During the 1960s, we had numerous visits from an alumnus who just could not get enough of Cornell University and SAE Hillcrest. He was Andrew J. MacElroy, class of 1898 and badge number 540, and he was our oldest living alumnus at the time.
We never knew exactly when he might show up, but we did know it was always on party weekends.
He became quite a fixture (all positive) so we arranged to replace his badge that he had lost somewhere between here and there, and presented a new exact replica badge with number to him at our March Founder’s Day Banquet the same night that Fairbairn Gilkeson ’14 was honored for 50 years of service to Hillcrest. In Andy’s moving acceptance speech that followed he left one message for the brothers!
“A horse cannot pull while kicking. This fact I merely mention. And he can’t kick while pulling, which is my chief contention.” AJM (1961)
He was about 84 when he started coming back for football weekends and other special events. He and his driver would come up from Long Island and stay at the Statler on campus. They would show up in time for cocktails on Friday and then disappear early Sunday morning for the long ride home. Reports from the campus police were that they failed to negotiate a few turns on campus and drove over more than one curb near the Statler.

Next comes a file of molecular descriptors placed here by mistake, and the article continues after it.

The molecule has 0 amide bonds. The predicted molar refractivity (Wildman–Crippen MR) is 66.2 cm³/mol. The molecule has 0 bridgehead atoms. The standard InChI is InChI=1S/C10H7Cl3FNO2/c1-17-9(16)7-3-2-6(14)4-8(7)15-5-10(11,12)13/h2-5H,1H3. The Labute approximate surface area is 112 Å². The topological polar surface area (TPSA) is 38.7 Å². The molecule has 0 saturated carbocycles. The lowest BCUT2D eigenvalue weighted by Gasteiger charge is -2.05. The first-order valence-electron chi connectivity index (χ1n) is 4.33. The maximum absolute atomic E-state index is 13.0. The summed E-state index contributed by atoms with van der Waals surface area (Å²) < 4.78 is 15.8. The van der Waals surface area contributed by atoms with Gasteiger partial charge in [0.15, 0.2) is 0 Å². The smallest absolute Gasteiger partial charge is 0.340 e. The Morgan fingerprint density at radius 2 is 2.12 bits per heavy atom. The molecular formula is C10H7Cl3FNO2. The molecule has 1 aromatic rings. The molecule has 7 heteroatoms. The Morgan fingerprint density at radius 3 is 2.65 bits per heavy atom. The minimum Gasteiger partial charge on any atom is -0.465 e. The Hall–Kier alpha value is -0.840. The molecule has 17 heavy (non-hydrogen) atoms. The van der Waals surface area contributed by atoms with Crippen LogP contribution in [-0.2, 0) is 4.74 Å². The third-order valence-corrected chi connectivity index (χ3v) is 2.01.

Chapter Adviser Gilkeson knew Andy from earlier days, and I think he was pleased that an old geezer brother was coming to Hillcrest who was more than 10 years older than “Gilk” was.
Andy was in the Army and attached to RFA Flying Corp in WWI, flying those biplanes like the Red Baron flew. Imagine that! He was very proud of that experience, as indicated by the picture above. He was decorated in World War I by King George V for his service.
Brother MacElroy ran a printing business (Acorn Publishing Company) in Rockville Center, Long Island, New York, and lived there but never forgot his roots in Ithaca at Cornell.
After my graduation in 1962, which he attended, I visited Andy once on Long Island about the time I was shipping out to Germany in the Army. We corresponded for a while, and then suddenly no letters came. In one of his last letters to me, he said: “A man is not old when his hair is gray. A man is not old when his teeth decay. But a man is old, and it makes him weep, when his mind makes a date his body can’t keep.” AJM (1963)
Hal D. Sieling ’62
PS: Andy’s pocket flask was always handy at the cold football games!!!